How to love your new frugal life
Saving money can be as unappealing as going on a diet. Yes, the results will be fun, we think, but the process won’t.
Just like in losing weight, we’re supposed to change our lifestyle. But what exactly does that mean?
Don’t be daunted: I’m here to tell you that being frugal can be incredibly satisfying. I have been writing about the win-wins of cutting costs for over a year and a half and I could go on for another decade.
With the launch of Buttoned Up’s year-long Money Makeover, I thought it would be a great time to look at ways to overhaul our thinking and embrace a new normal.
So if you too want to button up your finances, here are three ways to toss the old “no pain, no gain” mantra, and start loving your new frugal life.
1. Focus on what you love
When I was in college, I asked my psychology professor if I could analyze in my final paper the main character of Madame Bovary, my favorite novel. “Sure,” he said, “go where the passion is.” That was the best paper of my academic career. I really loved that book, so the writing became fun.
When you have to get down to work to cut costs in your life, start with an activity you love. Do you relish traveling? If you direct your energy into it, I know you can find surprising ways to skip the Bali trip and have super-fun and memorable vacation.
If you love eating, put your all into carefully making up your grocery list, discovering farmer’s markets, watching cooking shows, and trying recipes from your favorite restaurants. We just discovered homemade pizza, and I don’t think we’ll ever be able to call the delivery guy again.
2. Simplify your life
The infinite choices we have today – from paint colors to cereals to elementary schools – can lead to overwhelming confusion.
Decide to simplify your life in three ways that will make you feel more peaceful — and save you money. For example, you could:
• eliminate an after-school activity next year or cut out a hundred cable channels
• shop at only one grocery store (you’ll know its layout, prices, and sales better), or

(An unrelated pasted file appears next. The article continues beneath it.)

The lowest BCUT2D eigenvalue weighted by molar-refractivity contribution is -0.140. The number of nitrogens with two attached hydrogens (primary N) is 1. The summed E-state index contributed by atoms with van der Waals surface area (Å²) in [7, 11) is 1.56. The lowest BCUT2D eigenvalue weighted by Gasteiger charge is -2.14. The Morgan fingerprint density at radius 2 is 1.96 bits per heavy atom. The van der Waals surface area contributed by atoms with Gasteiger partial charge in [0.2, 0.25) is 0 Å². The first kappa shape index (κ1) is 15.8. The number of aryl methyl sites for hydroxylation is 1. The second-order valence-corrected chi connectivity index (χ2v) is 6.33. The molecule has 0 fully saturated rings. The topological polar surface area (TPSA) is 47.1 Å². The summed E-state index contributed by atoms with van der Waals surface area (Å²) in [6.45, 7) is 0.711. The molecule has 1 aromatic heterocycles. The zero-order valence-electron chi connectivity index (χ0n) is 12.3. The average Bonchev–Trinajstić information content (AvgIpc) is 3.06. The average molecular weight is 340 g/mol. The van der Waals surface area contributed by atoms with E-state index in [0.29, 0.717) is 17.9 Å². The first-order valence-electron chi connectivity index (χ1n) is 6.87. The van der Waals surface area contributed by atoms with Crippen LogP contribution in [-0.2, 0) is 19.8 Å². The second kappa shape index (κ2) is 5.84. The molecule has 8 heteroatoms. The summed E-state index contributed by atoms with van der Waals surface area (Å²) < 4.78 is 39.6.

• clear out your closet and vow to only classic pieces you discover at the same thrift store
Limiting our spending also limits our choices, and sometimes that can be a refreshingly good thing.
3. Make it about people
Sometimes we can get so caught up in trying to do more, do it better, and do it faster, that we stretch ourselves into a string of saltwater taffy, flimsy and drooping.
The simple act of slowing down and spending more time at home can jumpstart our relationships — and our happiness. Skip the Mexican restaurant and have a picnic in your backyard. Make a bouquet of wildflowers and pretty weeds. Invite another couple over for a simple dinner. Ask to borrow your neighbor’s wheelbarrow and offer to lend your snowblower. Send over a plate of cookies when you know someone needs a hug.
Not only will you spend less on entertainment and eating out, but you’ll increase the good feelings among the people you love, the people you want to know, and people like neighbors, who can be an invaluable resource for sharing, helping out, and saving money.
So experiment with different ways to increase your happiness. I am still surprised at how things I initially did because of our tight budget, made me happier, healthier, or wiser.
And that’s better than any diet on earth.
Amy Suardi, Butttoned Up’s savings expert, writes about ways that save money and make life better at her blog Frugal Mama.
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